‘Fake’ families smuggled into UK under skilled worker visa, investigation shows.
Criminal gangs are allegedly using “fake families” to exploit Britain’s skilled worker visa system as a route to smuggle people into the country, an investigation revealed. Under the skilled worker visa scheme, someone with a job offer in the UK is allowed to bring their dependents with them.
Criminal gangs appear to be capitalizing on the massive skilled worker shortage in the United Kingdom by arranging for “fake families” to come to Britain under the skilled worker visa scheme, an investigation by skyNews revealed.
Organized crime gangs, allegedly posing as recruitment firms, lure people with the promise of a visa and a job in the UK in exchange for exorbitant amounts of money, the investigation found. Some are paired with strangers at the airport and instructed to claim that they are their family members.
“Someone that was coming for a job and had a visa for a job…was turned into a kind of people smuggler by bringing almost fake families with them,” skyNews reporter Lisa Holland said in a podcast interview about the story.
In other cases, migrants arrived in the UK completely unfit for the skilled worker visa they were granted.
In a skyNews video report published on 24 May, a woman named Mrs. A claimed she paid who she thought were recruiters in Sri Lanka GBP 65,000 pounds (€75,298) to secure a skilled worker visa to work in Britain as a care worker.
At the airport, recruiters handed over a 12-year-old boy she had never seen before. She was instructed to travel with him and pretend he was her child, using what she claims is a fake Sri Lankan passport.
Upon arrival at Heathrow, the boy was met by people Mrs. A did not know. She never saw him again.
“It was last minute. I felt very scared but couldn’t do anything about it. I didn’t understand much. It was only after I arrived in the UK that I realized it was a big mistake,” said Mrs. A.
The companies who sponsored Mrs. A insisted that they did nothing wrong and have no connection to the recruiters in Sri Lanka.
Tracing ‘fake families’
In a separate case, another woman claimed she flew to London on a work visa and brought three people with her posing as her husband and children.
The woman could no longer be found but skyNews traced the woman’s “fake family” and found Ratha, a 48-year-old Sri Lankan rice farmer living in Staffordshire in the West Midlands.
Ratha claimed that he paid someone whom he referred to as an “agent” GBP 50,000 (€57,924) to get him to the UK. The agent promised him a job and the chance to apply for residency after a couple of years.
Ratha’s “fake son”, Hinthujan, lives in Liverpool with relatives. Hinthujan’s family arranged for him to come to the UK but did not know he would have to pretend to be the dependent of a stranger until he got to the airport in Colombo.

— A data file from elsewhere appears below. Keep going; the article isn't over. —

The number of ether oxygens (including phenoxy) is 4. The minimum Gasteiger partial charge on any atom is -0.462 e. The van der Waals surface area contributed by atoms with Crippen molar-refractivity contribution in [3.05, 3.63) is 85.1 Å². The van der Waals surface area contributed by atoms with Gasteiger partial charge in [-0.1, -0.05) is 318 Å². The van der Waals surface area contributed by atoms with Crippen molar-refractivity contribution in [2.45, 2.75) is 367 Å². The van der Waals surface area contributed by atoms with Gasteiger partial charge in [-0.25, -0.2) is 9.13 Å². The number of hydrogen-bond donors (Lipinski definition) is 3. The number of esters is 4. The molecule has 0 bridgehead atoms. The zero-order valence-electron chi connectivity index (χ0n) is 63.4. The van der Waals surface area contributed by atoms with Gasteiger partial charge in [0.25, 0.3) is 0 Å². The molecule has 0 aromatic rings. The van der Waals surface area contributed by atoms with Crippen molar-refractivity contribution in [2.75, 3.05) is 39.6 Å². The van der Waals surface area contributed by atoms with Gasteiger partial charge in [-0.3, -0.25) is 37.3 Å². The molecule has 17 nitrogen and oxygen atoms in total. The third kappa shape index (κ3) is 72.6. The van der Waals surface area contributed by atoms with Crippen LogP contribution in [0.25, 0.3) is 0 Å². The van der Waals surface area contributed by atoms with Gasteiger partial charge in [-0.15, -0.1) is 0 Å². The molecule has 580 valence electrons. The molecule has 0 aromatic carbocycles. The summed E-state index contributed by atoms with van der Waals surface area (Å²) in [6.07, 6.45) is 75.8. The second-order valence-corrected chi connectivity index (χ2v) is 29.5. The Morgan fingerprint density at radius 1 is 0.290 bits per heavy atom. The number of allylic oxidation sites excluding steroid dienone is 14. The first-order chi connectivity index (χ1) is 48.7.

Ratha and Hinthujan are both applying for asylum in the UK.
The mass exodus out of Sri Lanka
The economic crisis and the plummeting of the Sri Lankan rupee triggered a mass exodus into neighboring India and as far away as Canada, Australia, the UK, and parts of the European Union.
The Economist reported that about 300,000 of Sri Lanka’s 22 million people left for jobs abroad in 2022, most of them low-and semi-skilled workers. From January to March this year, another 73,000 left the country to carve out other opportunities overseas.
Legal route using illegal means
The UK is scrambling to control its massive worker shortage brought on by BREXIT and the aging out of the labor force. The skilled worker visa is meant to attract workers with specific skills to urgently fill labor shortages in various sectors.
Government data indicates that in September-November 2022, there were 1.19 million vacancies in the UK, similar to the number of unemployed people. Human health and social work had the highest number of vacancies in September-November 2022 with 208,000.
Care workers and home carers for private households or individuals are among the occupations in the skilled worker shortage.
Documents used to support Mrs. A’s job application as a care worker included nursing diplomas and a detailed resume that indicated she had worked in a care home for two years and had various first aid qualifications. Another document claimed that she had very good grades in English from an open university in Sri Lanka. Mrs. A does not speak English.
Although impressive and convincing, Mrs. A’s legal advisor claimed that the documents were all falsified.
Word of mouth and WhatsApp messages
The skyNews investigation also revealed that through a chain of word-of-mouth referrals, migrants are referred by friends who in turn have friends who are “agents” and “recruiters” who can land them in the UK.
Recruiters promise a skilled worker visa with a route to permanent residency. Once lured in, they use subtle intimidation, frightening people with the complicated and lengthy application process that is all in English, a language they do not understand.
“It’s all fast and fast and fast and it’s all conducted over WhatsApp as well. We’ve seen dozens of messages where a certificate of sponsorship is given via WhatsApp,” said Holland.
Once the money is handed over and the paperwork is done, the prospective migrants just have to show up at the UK visa service center for their biometric scan before going to the airport.
In a statement released to skyNews, the UK Home Office said, “We are actively investigating the claims made. The abuse of our immigration system will not be tolerated. Anyone who has used false documents, misrepresented their personal circumstances, or practiced deception by any other means will have their application refused.”